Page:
Interview with Lilias Folan
Yoga for me is a steady connection to the spiritual heart and to a feeling of gratitude. It’s about touching the deep stuff right here and now, whether it is teaching or friendships or connection to the Divine within. Every situation, every person I encounter becomes my teacher. That has become a style of life for me—to see what I can learn from each situation.
Every situation, every person I encounter becomes my teacher.
The most important part of my practice is in the morning—between seven and nine—before the phone starts ringing. I start with about 5 or 10 minutes of bed-top stretches. I do some hip openers like baddha konasana (bound angle pose) and the beginning of pigeon pose. I follow that with about 5 minutes of kapalabhati (skull-shining breath). I visualize energy running up the front of my body and down the back, focusing on each chakra with the breath and sometimes repeating my mantra.
Then I do about half an hour of meditation. I just drop into the stillness and stay there. When thoughts come I let them flow through me, and then drop into the stillness again. I am not this body and I am not my thoughts. I am that stillness. I try to keep that awareness with me as I walk through my day.
I am not this body and I am not my thoughts.
In the afternoon I do a hatha yoga practice, probably an hour before I teach, so I’m sharp. I like to add something new and fresh in my classes, so they don’t get stale. At night, I don’t do too much except try to connect with the Divinity within and give thanks for my day. I read the inspirational words of the great saints and sages, men and women from past and present—things that inspire my soul, that uplift my heart—before I go to sleep.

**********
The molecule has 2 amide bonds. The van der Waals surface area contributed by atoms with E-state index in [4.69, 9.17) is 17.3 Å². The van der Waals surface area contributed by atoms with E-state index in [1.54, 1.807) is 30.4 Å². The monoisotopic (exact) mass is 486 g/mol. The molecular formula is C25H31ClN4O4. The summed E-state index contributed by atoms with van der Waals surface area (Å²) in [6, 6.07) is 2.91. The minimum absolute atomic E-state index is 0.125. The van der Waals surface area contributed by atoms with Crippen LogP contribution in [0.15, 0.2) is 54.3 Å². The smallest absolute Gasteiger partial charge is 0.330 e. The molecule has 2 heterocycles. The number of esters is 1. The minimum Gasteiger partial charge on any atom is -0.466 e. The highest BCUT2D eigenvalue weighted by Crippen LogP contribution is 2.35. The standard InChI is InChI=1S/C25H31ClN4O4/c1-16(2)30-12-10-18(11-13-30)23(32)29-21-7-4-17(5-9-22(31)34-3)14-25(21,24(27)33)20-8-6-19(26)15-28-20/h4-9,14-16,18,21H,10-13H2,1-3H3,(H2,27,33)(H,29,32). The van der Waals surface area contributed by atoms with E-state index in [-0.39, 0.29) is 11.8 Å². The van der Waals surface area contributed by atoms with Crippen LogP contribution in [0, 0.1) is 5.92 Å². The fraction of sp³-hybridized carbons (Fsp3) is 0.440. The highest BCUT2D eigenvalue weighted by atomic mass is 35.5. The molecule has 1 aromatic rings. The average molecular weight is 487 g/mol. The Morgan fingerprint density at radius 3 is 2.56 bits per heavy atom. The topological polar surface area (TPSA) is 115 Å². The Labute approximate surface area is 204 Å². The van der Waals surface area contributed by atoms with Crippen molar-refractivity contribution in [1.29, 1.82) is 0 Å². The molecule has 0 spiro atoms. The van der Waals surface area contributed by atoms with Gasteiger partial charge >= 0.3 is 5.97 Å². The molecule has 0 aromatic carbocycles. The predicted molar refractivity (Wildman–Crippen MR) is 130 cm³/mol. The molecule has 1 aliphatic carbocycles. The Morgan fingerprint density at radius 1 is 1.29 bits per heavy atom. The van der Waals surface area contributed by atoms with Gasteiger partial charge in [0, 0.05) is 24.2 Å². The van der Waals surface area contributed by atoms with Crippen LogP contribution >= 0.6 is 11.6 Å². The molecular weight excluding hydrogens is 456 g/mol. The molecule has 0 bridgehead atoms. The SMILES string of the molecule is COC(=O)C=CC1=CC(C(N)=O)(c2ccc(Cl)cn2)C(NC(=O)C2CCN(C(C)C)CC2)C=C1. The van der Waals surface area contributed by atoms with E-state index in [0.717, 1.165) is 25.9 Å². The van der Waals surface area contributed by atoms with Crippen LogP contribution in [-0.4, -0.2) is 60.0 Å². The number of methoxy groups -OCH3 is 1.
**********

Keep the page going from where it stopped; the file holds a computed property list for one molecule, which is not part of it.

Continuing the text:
I’m also trying to be honestly attentive to the attachments in my life—my grandchildren and my sons and my supportive husband of 50 years. I call it “affectionate detachment.” There’s a joy of being with them and a knowledge that it is not going to last forever. So I observe what that feels like and ask myself, what am I hanging on to? That’s my sadhana, my inner work, right now.
I think I have been so intent on connecting with God that I haven’t thought about aging very much. Practice is not about trying to stay young. There are things that go on in my body that are inconvenient. I have a cranky ankle, a few injuries over the years. They’re a pain. The fun is to try to work around them with hatha yoga and ayurvedic tips about what I should eat and drink.
Practice is not about trying to stay young.
Life is constantly new, constantly interesting, always changing, and joyous. Now my destiny is leading me to the joy of teaching other teachers and helping those that are uncomfortable living in their physical body and mental body—people who are suffering from depression and sadness. My teacher, Sri Swami Chidananda of the Sivananda lineage, ingrained in me from the very beginning to love, serve, and meditate. I do a practice where on an inhale I mentally say, “May my practice…,” and then on the exhale, “…serve a greater good.”
My philosophy, as Socrates said it, is to “know thyself.” Find out who you are through observation and practice, and then try to uplift others. It’s looking at a red light on a television camera and thinking, there’s at least one person who is listening and doing this practice with me, and that one person may feel better. It’s putting your hand out and saying to somebody, come on, let me help you.
After 5 years as managing editor of Yoga International Crystal Ketterhagen discovered her love of photography and the arts. Check out her photography at CrystalKPhotography.com. Find her on Facebook, Flickr, and Pinterest.